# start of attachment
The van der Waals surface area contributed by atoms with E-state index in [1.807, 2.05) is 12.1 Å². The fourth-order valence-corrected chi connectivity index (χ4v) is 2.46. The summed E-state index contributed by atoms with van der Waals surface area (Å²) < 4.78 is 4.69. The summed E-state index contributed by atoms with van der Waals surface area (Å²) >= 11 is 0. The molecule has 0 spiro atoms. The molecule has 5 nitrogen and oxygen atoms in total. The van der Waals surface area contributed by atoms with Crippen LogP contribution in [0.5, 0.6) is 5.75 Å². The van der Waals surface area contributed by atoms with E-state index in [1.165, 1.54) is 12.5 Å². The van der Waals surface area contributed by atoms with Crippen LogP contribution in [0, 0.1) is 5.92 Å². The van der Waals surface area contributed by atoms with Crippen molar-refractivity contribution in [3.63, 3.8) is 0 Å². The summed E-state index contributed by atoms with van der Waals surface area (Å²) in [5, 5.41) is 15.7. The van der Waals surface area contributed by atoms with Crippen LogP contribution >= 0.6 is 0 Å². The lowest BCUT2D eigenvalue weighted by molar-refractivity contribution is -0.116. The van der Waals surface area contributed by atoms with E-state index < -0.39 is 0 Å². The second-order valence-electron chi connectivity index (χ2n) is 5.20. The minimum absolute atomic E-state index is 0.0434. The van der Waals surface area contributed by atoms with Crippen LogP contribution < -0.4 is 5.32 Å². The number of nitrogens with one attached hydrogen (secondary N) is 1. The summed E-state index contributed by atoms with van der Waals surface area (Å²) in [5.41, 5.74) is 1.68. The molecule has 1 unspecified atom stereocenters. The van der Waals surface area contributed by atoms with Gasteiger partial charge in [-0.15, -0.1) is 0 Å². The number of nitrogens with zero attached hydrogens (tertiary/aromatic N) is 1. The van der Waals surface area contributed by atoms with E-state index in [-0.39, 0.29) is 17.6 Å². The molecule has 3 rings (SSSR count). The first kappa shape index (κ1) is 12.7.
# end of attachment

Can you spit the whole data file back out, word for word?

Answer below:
The van der Waals surface area contributed by atoms with E-state index in [1.807, 2.05) is 12.1 Å². The fourth-order valence-corrected chi connectivity index (χ4v) is 2.46. The summed E-state index contributed by atoms with van der Waals surface area (Å²) < 4.78 is 4.69. The summed E-state index contributed by atoms with van der Waals surface area (Å²) >= 11 is 0. The molecule has 0 spiro atoms. The molecule has 5 nitrogen and oxygen atoms in total. The van der Waals surface area contributed by atoms with Crippen LogP contribution in [0.5, 0.6) is 5.75 Å². The van der Waals surface area contributed by atoms with E-state index in [1.165, 1.54) is 12.5 Å². The van der Waals surface area contributed by atoms with Crippen LogP contribution in [0, 0.1) is 5.92 Å². The van der Waals surface area contributed by atoms with Crippen molar-refractivity contribution in [3.63, 3.8) is 0 Å². The summed E-state index contributed by atoms with van der Waals surface area (Å²) in [5, 5.41) is 15.7. The van der Waals surface area contributed by atoms with Crippen LogP contribution >= 0.6 is 0 Å². The lowest BCUT2D eigenvalue weighted by molar-refractivity contribution is -0.116. The van der Waals surface area contributed by atoms with E-state index < -0.39 is 0 Å². The second-order valence-electron chi connectivity index (χ2n) is 5.20. The minimum absolute atomic E-state index is 0.0434. The van der Waals surface area contributed by atoms with Crippen LogP contribution < -0.4 is 5.32 Å². The number of nitrogens with one attached hydrogen (secondary N) is 1. The summed E-state index contributed by atoms with van der Waals surface area (Å²) in [5.41, 5.74) is 1.68. The molecule has 1 unspecified atom stereocenters. The van der Waals surface area contributed by atoms with Gasteiger partial charge in [-0.15, -0.1) is 0 Å². The number of nitrogens with zero attached hydrogens (tertiary/aromatic N) is 1. The van der Waals surface area contributed by atoms with E-state index in [-0.39, 0.29) is 17.6 Å². The molecule has 3 rings (SSSR count). The first kappa shape index (κ1) is 12.7.